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Despising many forfeits and subduements,
Æne. 'Tis the old Nestor.8
to countenance my opinion, that in a former instance his horse was meant for a realone, and not, allegorically, for a ship. See p. 34, n. 3. Steevens.
$ Despising many forfeits and subduements,] Thus the quarto. The folio reads :
“ And seen thee scorning forfeits and subduements. Johnson. • When thou hast hung thy advanced swort i' the air,
Not letting it decline on the declin'd;) Dr. Young appears to have imitated this passage in the second Act of his Busiris:
my rais'd arm
“ And for a moment spar'd the prostrate foe.” Steevens. So, in King Henry IV, Part II:
“ And hang's resolv'd correction in the air,
“ That was uprear’d to execution." The declin’d is the fallen. So, in Timon of Athens :
“Not one accompanying his declining foot.” Malone.
"Death, that dark spirit, in 's nervy arm doth lie;
Am. Ed. - thy grandsire,] Laomedon. Steevens. 8'Tis the old Nestor ] So, in Julius Cæsar:
« Old Cassius still.” If the poet had the same idea in both passages, Æneas means, “ Nestor is still the same talkative old man, we have long known bim to be.” He may, however, only mean to inform Hector that Nestor is the person who has addressed him. Malone.
I believe, that Æneas, who acts as master of the ceremonies is now merely announcing Nestor to Hector, as he had before
Hect. Let me embrace thee, good old chronicle, That hast so long walk'd hand in hand with time :Most reverend Nestor, I am glad to clasp thee. Nest. I would, my arms could match thee in cona
tention, As they contendo with thee in courtesy.
Hect. I would they could.
Ulyss. I wonder now how yonder city stands,
Hect. I know your favour, * lord Ulysses, well.
Uluss. Sir, I foretold you then what would ensue:
announced Menelaus to him; for, as Mr. Ritson has observed, the first speech in p. 153, most evidently belongs to Æneas. Stervens.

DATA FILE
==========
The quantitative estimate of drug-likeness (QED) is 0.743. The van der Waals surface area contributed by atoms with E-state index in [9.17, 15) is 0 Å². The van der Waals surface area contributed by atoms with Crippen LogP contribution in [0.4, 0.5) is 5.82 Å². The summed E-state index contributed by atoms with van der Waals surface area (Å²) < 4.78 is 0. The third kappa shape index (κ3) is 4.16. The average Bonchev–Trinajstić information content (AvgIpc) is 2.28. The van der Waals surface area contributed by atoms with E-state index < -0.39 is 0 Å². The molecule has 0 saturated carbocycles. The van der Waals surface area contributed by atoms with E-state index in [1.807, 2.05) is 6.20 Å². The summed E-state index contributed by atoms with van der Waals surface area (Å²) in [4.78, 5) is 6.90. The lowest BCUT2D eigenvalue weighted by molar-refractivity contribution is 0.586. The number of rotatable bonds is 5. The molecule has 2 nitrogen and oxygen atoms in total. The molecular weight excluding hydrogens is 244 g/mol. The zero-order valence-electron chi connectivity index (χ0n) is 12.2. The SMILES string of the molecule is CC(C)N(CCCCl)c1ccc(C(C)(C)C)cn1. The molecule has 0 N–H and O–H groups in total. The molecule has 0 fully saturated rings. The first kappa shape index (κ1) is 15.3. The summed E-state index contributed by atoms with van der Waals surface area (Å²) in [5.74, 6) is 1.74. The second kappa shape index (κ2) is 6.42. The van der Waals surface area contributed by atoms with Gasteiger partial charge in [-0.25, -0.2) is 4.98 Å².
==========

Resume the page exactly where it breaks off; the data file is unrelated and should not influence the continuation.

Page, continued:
9 As they contend — ] This line is not in the quarto. Johnson. * I know your favour, ] I know your features, I know your coun.
Am. Ed. i Yon towers, whose karton tops do buss the clouds,] So, in our author's Rape of Lucrece:
“ Threatening cious kissing Ilion with annoy.” Again, in Pericles, Prince of T; , 1609:
“ Whose toutis bore hearts so bigh, they kiss'd the clouds." Ilion, according to Shakspeare's authoriti, was the name of Priam's palace, "shat was one of the richest and strongest that ever was in all the world. And it was of height five hundred paces, besides the height of the toers, whereof there was great plenty, and so high as that it seemed to them that saw them from farre, they raught up into the heaven.” The Destruction of Troy, Book II, p 478 So also Lidgate, sign F 8, verso :
“ And whan he gan to his worke approche,
“ And called it the noble Ylion." Shakspeare was thinking of this circumstance when he wrote, in the first Act, these lines. Troilus is the speaker:
“Between our Ilium, and where she resides, [i. e. Troy]
Must kiss their own feet.
I must not believe you:
So to him we leave it.
Achil. I shall forestall thee, lord Ulysses, thou!
2 I shall forestall thee, lord Ulysses, thou!] Should we not read -though ? Notwithstanding you have invited Hector to your tent, I shall draw him first into mine. So, in Beaumont and Fletcher's Gupid's Revenge, Act III, sc. i:
O dissembling woman, “Whom I must reverence though." Tyrwhitt. The repetition of thou! vas anciently used by one who meant to insult another. So, in Twelfth Night: “- if thou thou'st him some thrice, it shall not be amiss." Again, in The Tempest:
“ Thou ly’st, thou jesting monkey, thou!” Again, in the first scene of the fifth Act of this play: - thou tassel of a prodigal's purse, thou .!" Steevens.